Monday, December 21, 2015

Yet more on HBase GC tuning with CMS

By Lars Hofhansl
  
Some of my previous articles delve into gc tuning and
more tuning for scanning.

We have since performed more tests with heavy write loads and I need revise my previous recommendation based on the findings.

I wrote a simple test tool that generates 5 million random keys of approximately 200 bytes; then it starts 50 threads that each pick 100k random batches of these keys and write them to HBase. I then start multiple of these and point them to an HBase cluster.
The result is that we see a lot of churn in HBase as new versions of Cells are written but the overall size of the data is kept more or less constant with compactions - so I can test very large write loads with limited disk space.

We find that for these kinds of loads a young generation of 512MB that I had recommended before is hopelessly undersized. We're seeing lots of premature promotions into tenured space, followed by minute long full pauses that eventually cause the region servers to shut down.

For the tests I ran with a 16G heap and found a young gen of 2G is good.

Note that in CMS the size of the young gen is one of the knobs to trade latency for throughput. The smaller the young gen is size the smaller the pauses tend to be... If all short lived garbage fits into the young gen, that is. If it does not, short lived objects get promoted into the tenured space and that will eventually lead to very long (minutes with 30G heaps) full collection pauses.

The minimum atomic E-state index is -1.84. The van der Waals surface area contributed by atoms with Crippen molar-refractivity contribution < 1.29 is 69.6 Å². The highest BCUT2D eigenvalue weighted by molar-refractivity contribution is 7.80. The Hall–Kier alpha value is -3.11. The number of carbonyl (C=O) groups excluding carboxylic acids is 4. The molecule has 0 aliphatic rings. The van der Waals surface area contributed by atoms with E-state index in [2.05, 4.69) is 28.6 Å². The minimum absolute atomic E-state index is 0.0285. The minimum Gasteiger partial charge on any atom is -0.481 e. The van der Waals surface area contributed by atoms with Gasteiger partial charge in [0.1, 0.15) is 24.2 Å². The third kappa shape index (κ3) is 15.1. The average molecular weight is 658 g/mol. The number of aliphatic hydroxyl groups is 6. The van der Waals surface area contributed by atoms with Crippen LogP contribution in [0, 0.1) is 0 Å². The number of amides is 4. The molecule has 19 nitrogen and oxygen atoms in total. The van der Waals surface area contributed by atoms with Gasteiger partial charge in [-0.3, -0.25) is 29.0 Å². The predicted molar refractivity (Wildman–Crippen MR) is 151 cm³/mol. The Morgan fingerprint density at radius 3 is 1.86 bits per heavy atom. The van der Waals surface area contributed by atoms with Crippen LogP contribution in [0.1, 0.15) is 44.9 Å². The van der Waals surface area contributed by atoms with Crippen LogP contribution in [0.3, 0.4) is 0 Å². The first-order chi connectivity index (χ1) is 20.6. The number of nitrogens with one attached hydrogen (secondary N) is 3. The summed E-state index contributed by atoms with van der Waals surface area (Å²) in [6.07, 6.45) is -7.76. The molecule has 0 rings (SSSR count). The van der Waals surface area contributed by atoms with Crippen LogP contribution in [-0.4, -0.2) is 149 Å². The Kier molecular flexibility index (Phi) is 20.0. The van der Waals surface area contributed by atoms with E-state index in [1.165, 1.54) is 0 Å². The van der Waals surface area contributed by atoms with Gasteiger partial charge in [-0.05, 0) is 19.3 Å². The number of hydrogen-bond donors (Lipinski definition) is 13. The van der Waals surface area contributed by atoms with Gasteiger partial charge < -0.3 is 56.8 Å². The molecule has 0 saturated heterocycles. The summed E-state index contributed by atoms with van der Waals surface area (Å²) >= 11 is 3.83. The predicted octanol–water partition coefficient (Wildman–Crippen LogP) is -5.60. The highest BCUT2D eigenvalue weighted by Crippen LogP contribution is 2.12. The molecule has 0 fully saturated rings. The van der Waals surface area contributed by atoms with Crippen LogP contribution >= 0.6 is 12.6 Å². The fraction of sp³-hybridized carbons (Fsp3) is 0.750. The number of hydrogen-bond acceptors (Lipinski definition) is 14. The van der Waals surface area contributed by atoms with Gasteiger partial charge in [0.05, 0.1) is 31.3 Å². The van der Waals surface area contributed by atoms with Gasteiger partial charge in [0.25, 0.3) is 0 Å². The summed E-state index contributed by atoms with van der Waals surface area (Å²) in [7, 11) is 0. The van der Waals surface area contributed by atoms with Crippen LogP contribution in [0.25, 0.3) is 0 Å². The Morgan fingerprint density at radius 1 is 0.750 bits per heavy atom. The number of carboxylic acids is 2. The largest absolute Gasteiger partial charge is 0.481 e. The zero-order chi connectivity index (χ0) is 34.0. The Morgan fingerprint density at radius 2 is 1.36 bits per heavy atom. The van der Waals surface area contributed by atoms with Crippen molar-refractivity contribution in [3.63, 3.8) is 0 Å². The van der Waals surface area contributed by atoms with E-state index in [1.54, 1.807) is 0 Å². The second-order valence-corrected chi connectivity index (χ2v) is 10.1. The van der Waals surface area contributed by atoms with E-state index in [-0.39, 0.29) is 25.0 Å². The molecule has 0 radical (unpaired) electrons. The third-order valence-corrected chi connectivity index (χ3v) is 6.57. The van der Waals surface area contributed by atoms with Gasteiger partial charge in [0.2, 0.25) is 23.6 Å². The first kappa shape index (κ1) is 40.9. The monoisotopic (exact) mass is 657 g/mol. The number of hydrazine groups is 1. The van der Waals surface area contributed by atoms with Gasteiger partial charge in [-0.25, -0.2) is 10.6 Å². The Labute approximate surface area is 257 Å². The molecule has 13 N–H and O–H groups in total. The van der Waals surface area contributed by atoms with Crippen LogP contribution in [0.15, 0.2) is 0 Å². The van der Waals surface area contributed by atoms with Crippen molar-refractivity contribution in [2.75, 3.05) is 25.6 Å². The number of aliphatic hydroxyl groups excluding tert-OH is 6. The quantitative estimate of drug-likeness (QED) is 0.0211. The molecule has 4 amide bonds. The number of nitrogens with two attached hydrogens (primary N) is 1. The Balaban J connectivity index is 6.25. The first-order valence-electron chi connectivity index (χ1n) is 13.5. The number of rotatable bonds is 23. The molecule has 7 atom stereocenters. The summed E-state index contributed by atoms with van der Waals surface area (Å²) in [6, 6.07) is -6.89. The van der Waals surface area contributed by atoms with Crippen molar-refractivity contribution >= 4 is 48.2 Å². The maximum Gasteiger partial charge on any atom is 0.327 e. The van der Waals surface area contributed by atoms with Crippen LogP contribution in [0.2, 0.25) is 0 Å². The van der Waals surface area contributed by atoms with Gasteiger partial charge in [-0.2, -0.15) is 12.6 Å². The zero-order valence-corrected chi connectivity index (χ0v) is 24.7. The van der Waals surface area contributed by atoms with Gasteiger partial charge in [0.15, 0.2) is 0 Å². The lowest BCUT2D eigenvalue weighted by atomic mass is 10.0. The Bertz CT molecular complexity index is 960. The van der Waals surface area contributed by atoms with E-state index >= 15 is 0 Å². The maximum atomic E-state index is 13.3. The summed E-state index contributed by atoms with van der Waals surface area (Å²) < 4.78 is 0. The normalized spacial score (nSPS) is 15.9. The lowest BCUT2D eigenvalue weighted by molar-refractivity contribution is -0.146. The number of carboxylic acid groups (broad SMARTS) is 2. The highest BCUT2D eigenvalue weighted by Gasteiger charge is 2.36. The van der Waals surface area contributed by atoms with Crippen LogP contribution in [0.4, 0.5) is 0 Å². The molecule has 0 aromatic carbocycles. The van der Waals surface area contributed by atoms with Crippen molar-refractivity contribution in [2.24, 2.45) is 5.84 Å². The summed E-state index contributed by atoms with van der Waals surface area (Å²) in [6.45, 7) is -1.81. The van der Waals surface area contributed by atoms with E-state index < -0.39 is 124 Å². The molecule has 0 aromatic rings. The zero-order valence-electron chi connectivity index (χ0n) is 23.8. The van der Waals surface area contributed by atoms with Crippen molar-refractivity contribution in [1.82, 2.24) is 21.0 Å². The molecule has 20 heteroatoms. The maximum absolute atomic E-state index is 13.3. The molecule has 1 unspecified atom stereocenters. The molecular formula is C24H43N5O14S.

So the goal is to size the young gen just large enough to fit the short lived objects. In HBase we do some guide posts for this. 40% of the heap (by default) is dedicated to the memstores, another 40% (again by default) to the block cache, and the rest (20%) to "day-to-day" garbage.

With I now recommend the following for the young generation:
  • at least 512MB
  • after that 10-15% of the heap
  • but at most 3GB

For most setups the following should cover all the bases:

-Xmn2g - small eden space (or even -Xmn3g for very large heaps)
-XX:+UseParNewGC - collect eden in parallel
-XX:+UseConcMarkSweepGC - use the non-moving CMS collector
-XX:CMSInitiatingOccupancyFraction=70 - start collecting when 70% of the tenured gen are full to avoid collection under pressure
-XX:+UseCMSInitiatingOccupancyOnly - do not try to adjust CMS setting


In the end you have to test with your own work loads. Start with the smallest young gen size that you think you can get away with. Then watch the GC log. If you see lot's of "promotion failed" type messages, you need to increase eden (-Xmn), do that until the promotion failures stop.

We'll be doing testing with G1GC soon.

3 comments:

  1. Great!!!
    If I have a small heap like -Xmx3072m
    what should I use for -Xmn?
    512m? 768? 1024m?

    Alex Davila

    Regards

    ReplyDelete
  2. I tested for a small period of times with these parameters
    -Xmx3072m -Xms3072m -Xmn768m -XX:ParallelGCThreads=4 -XX:+UseParNewGC -XX:+UseConcMarkSweepGC -XX:CMSInitiatingOccupancyFraction=70 -XX:+UseCMSInitiatingOccupancyOnly


    But when I checked the heap with jmap -heap

    I noticed that

    From Space:
    was always at 100%

    So I returned to -Xmn512m

    But I have many GC like this
    Detected pause in JVM or host machine (eg GC): pause of approximately 1772ms

    Thanks

    Alex Davila

    ReplyDelete
  3. thakyou it vry nice blog for beginners
    https://www.emexotechnologies.com/courses/big-data-analytics-training/big-data-hadoop-training/

    ReplyDelete